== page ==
I was quite excited to see Sir Sam Mendes’ World War I drama “1917” at the cinema.
Not least of all because our local cinema here in Dundee has just introduced swanky reclining chairs!
By the time Mrs Digital Ed and I got round to going, there was quite a bit of buzz around the film. It had already picked up Golden Globe Awards for Best Picture and Best Director, and had been nominated for a whopping ten Oscars.
Much of the pre-release focus had been on the way in which it had been filmed and edited.
It was made to appear as if the whole two-hour film was completed in two, long camera shots.
It sounded a bit gimmicky to me. Like that brief time in the late Nineties when every film was released in 3D, whether it added anything to the experience or not.
But it didn’t take long for me to feel the full effect of this directorial trickery.
“1917” follows two British soldiers serving in France, who are tasked with crossing No Man’s Land to deliver a important message to another battalion.
While perhaps not as tense as Christopher Nolan’s fantastic “Dunkirk”, it is utterly relentless.
With only one visible “cut”, the audience has no time to take a breath. Instead, they are forced to follow the soldiers’ every step — from cautiously picking a path through not-quite-abandoned German trenches to a deadly game of hide and seek with the enemy in the bombed-out ruins of a French village.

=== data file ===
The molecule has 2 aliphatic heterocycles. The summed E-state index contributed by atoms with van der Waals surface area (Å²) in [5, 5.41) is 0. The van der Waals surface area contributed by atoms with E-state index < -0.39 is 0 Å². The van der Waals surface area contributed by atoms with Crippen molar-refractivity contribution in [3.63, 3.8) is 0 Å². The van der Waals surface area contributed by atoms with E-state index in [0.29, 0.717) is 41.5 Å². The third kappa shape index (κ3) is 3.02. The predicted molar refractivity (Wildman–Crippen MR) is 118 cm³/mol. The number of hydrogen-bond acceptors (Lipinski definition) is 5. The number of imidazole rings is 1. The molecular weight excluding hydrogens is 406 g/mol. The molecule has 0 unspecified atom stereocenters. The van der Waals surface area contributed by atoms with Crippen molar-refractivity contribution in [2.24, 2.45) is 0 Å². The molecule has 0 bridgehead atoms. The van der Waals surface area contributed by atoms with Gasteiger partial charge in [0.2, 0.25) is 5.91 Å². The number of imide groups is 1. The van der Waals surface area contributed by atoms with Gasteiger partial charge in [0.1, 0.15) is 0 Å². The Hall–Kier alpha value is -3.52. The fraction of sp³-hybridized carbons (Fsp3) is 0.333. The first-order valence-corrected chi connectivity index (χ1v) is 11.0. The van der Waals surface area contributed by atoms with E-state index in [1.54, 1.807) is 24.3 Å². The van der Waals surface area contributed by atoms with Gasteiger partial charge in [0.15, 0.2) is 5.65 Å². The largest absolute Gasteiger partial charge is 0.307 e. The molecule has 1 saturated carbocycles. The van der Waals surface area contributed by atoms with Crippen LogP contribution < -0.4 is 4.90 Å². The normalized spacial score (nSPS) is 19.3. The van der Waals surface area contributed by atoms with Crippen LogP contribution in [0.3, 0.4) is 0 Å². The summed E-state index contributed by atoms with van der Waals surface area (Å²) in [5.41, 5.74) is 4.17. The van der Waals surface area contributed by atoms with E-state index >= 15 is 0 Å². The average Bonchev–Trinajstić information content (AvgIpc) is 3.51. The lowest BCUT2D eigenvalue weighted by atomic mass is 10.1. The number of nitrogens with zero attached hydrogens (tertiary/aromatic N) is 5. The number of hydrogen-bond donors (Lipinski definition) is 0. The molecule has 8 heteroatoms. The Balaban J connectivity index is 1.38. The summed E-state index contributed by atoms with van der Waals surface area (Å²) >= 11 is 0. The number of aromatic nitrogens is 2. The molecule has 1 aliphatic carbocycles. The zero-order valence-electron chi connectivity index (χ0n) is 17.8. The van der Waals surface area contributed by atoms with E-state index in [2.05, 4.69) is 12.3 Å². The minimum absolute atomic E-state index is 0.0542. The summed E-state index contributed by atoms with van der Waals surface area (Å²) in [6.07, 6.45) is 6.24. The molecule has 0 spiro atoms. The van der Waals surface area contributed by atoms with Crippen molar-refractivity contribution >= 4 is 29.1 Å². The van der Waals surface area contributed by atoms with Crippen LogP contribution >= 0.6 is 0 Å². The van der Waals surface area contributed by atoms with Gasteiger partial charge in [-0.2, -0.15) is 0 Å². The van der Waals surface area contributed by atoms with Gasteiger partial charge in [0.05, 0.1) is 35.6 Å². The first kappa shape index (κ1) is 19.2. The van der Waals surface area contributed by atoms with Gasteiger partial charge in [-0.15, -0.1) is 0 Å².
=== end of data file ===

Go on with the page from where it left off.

It’s a strange feeling when the respite finally comes. You feel as though you can suddenly take the time to blink or breathe. But you’re almost distrustful of it in case someone sneaks up on you!
The effect is a strange one. At the same time you feel as though the film has gone by in a flash, yet lasted a lifetime.
It really is an amazing experience, and a great tale of heroism in the face of adversity.
And the recliners made it better, of course!
The film is dedicated to the director’s grandfather, the British-Trinidadian writer Alfred Mendes. He served in the 1st Rifle Brigade in Belgium, winning a Military Medal in the process.
Like so many, Alfred had trouble telling his family stories of his time on the battlefield. But when he finally did, those stories obviously had a profound effect on a young Sam.
There are so many personal stories from both World Wars still waiting to be told.
I hope the deserved success of this film encourages others to seek them out, and to share them with a new generation.
In the meantime, I’ll just have to make do with buying “1917” on DVD when it comes out!
For more from the “Friend” team, read our blog here.